I definitely agree with that -- the design conservatism of Toyota (and for that matter, Honda too) -- and made a similar comment earlier in the thread. I also agree with Chuck about marketing mucking about too much in U.S. carmaking. Incremental improvements are the only way to both assess the effects of change incrementally improve reliability. Change all the subsystems at once and who knows what's going on. I also think that the U.S. car companies only started focusing on the build quality in their factories after Japanese and German automakers had come to the U.S. and set up factories which were more flexible, required fewer people, and built higher quality cars than they did or could.
I was thinking human safety as well while reading this. That weight savings goes towards fuel economy, yes, but in a crash there's conservation of momentum to consider as well. The weight savings means you're going to have more momentum transferred to this lighter car.
Smokey Yunik made a similar comment about reducing race car weight, a whole lot of years ago. " You don't take a hundred pounds out of a car in one place, you take an ounce out in sixteen hundred places."
Of course, one way to do that is to use the much stronger, much thinner steels. Unfortunately, when they finally do bend it is a much more destructive failure mode, and much less likely to be able to straighten. So there certainly is a tradeoff made there.
Ratsky: Excellent point about the conservatism of Toyota. That may also be the reason why Toyota thoroughly dominates Consumer Reports' reliability ratings year after year. Even after Toyota's supposed "unintended acceleration" problem a couple of years ago, Toyota's vehicles again came in with the highest marks on virtually all of their vehicles.
Re Japanese makers: all tend to be pretty conservaitive, but the most is Toyota. I was once told by a Toyota executive that they would not even consider adding any new technology until they were losing significant sales because they didn't have it! Nissan was a bit more adventurous, Honda much more so. Can't speak to the 2nd tier players (Mitsubishi, Suzuki, etc.), though.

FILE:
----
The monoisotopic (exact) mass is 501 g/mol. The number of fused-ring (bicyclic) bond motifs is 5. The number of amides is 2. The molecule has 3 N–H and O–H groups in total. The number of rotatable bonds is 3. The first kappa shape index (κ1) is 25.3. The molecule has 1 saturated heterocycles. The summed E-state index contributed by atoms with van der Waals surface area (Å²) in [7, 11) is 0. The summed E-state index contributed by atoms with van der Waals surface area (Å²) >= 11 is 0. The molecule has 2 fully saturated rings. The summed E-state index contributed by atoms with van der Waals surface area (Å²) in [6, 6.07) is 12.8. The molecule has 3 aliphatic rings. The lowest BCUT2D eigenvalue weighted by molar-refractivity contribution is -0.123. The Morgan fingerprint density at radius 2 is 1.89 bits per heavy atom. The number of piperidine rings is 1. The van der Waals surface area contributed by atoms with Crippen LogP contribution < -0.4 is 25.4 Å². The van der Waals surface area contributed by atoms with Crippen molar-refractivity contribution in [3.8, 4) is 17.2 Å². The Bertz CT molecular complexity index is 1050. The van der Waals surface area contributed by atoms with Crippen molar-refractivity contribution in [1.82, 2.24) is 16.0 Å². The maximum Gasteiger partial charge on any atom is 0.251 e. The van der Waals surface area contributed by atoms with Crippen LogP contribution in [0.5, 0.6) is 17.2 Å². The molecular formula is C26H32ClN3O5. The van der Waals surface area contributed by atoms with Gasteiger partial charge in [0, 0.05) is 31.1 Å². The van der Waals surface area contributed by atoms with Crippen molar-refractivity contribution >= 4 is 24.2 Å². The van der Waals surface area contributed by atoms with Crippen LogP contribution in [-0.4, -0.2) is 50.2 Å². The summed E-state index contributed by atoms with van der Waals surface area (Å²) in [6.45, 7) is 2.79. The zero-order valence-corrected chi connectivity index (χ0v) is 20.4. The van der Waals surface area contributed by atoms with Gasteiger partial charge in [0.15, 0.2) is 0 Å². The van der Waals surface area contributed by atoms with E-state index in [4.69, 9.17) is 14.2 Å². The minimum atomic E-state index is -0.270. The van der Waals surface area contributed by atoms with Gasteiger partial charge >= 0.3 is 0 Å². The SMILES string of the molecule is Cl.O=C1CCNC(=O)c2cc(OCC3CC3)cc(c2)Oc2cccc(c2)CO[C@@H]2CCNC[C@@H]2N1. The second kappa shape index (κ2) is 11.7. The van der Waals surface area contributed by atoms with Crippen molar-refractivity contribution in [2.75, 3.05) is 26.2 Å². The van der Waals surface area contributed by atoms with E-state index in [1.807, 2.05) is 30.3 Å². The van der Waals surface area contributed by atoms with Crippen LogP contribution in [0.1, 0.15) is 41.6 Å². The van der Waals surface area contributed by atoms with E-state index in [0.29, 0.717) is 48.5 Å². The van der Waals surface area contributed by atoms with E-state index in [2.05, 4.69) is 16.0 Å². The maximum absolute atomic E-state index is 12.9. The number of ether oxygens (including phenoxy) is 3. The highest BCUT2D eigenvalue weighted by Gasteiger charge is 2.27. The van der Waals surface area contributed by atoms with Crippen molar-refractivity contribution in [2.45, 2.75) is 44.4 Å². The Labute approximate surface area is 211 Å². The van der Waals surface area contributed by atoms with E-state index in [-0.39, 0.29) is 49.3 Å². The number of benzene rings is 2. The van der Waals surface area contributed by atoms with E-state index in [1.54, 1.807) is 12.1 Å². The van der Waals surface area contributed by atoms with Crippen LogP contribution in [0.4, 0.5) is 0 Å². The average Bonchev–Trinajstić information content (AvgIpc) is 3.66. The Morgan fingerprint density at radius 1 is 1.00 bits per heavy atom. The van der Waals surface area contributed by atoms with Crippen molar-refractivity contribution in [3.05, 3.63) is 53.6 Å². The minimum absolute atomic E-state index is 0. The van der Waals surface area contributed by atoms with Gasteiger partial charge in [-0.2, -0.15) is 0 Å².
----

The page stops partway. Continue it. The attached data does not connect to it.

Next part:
Biggest difference: US manufacturers have been driven more by marketing, German more by engineering and function, Japanese by process (focus on quality).
One other point: largely because of their slow incremental approach to evolving thier products, the Japanese get away with 18-month design cycles, vs. 30-36 months for everyone else! Thus, when they DO decide to introduce something new, it appears quickly after the decision.
I enjoyed my 87 Cadillac deVille. It got gas mileage compareable to to the dodge stratus you mention and it wasn't that all heavy of a car. My 96 deville is rated, wikipedia, at 4,000 to 4,300 lbs and doesn't get a necessarily bad gas mileage. Some would probably say other wise, but I don't like little cars.
In the end the article says it's comparable in weight to most anything else on the market. So.. they didn't blindly reduce weight as they shouldn't if they don't want huge problems later on. But I am surprised Cadillac is even building a compact. Prior compacts like the Cimmaron did poorly. Why play that tune again? An aluminum hood? That's race car stuff from the 60's and you don't build mass produced bodies with aluminum. They dent too easy and too difficult to repair.
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For industrial control applications, or even a simple assembly line, that machine can go almost 24/7 without a break. But what happens when the task is a little more complex? That’s where the “smart” machine would come in. The smart machine is one that has some simple (or complex in some cases) processing capability to be able to adapt to changing conditions. Such machines are suited for a host of applications, including automotive, aerospace, defense, medical, computers and electronics, telecommunications, consumer goods, and so on. This discussion will examine what’s possible with smart machines, and what tradeoffs need to be made to implement such a solution.